On March 26, the U.S. Supreme Court has to consider the marriage equality ban in California and two cases challenging the section 3 of the Defense of marriage act which defines marriage as a union between a man and a woman.
A few days ago, Obama's administration was opposed to the section 3 of DOMA describing it as unconstitutional and encouraging the Supreme Court to do the same thing. But the administration had not mentioned marriage equality. Finally, on Friday, during a conference, President Obama said he was opposed to the marriage equality ban, 'Proposition 8', in California.
"When the Supreme Court essentially called the question by taking this case about California's law, I didn't feel like that was something that this administration could avoid," he said. "I felt it was important for us to articulate what I believe and what this administration stands for.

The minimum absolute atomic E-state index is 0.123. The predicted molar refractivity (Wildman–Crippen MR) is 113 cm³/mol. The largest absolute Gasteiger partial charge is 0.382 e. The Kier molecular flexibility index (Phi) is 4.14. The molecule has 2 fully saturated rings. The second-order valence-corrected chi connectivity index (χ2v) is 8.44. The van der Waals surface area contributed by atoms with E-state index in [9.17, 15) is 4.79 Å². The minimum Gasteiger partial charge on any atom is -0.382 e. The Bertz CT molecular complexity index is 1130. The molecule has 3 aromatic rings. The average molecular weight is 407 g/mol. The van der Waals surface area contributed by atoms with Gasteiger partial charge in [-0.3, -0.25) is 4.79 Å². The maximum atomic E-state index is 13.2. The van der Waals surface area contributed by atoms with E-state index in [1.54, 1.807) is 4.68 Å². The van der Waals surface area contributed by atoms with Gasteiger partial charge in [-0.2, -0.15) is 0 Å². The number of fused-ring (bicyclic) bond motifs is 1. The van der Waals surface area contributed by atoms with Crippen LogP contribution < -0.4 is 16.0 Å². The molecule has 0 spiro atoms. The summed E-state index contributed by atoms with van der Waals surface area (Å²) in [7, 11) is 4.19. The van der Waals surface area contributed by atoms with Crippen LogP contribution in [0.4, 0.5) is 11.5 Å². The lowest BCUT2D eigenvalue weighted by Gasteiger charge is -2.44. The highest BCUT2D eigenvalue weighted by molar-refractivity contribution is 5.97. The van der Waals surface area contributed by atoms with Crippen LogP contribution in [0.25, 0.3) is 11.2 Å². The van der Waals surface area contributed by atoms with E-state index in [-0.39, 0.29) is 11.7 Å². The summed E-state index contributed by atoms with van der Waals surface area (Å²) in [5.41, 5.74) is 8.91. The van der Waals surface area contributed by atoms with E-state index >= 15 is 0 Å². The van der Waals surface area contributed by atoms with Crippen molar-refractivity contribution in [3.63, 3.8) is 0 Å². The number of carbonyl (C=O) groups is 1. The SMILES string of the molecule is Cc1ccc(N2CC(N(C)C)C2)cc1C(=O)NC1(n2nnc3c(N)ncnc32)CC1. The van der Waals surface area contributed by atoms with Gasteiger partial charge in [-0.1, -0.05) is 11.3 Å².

"If the Supreme Court asks me or my attorney general or solicitor general, 'Do we think that meets constitutional muster?,' I felt it was important for us to answer that question honestly. And the answer is no."
According to USA Today, what effect a court ruling striking down Proposition 8 would have on other states is not clear. The justices could rule narrowly, as a federal appeals court did, holding only that voters cannot take away a right previously enjoyed, however briefly, by Californians. But a more sweeping decision declaring marriage rights for gays and lesbians could endanger all state bans.
The Supreme Court's decision will be made in June.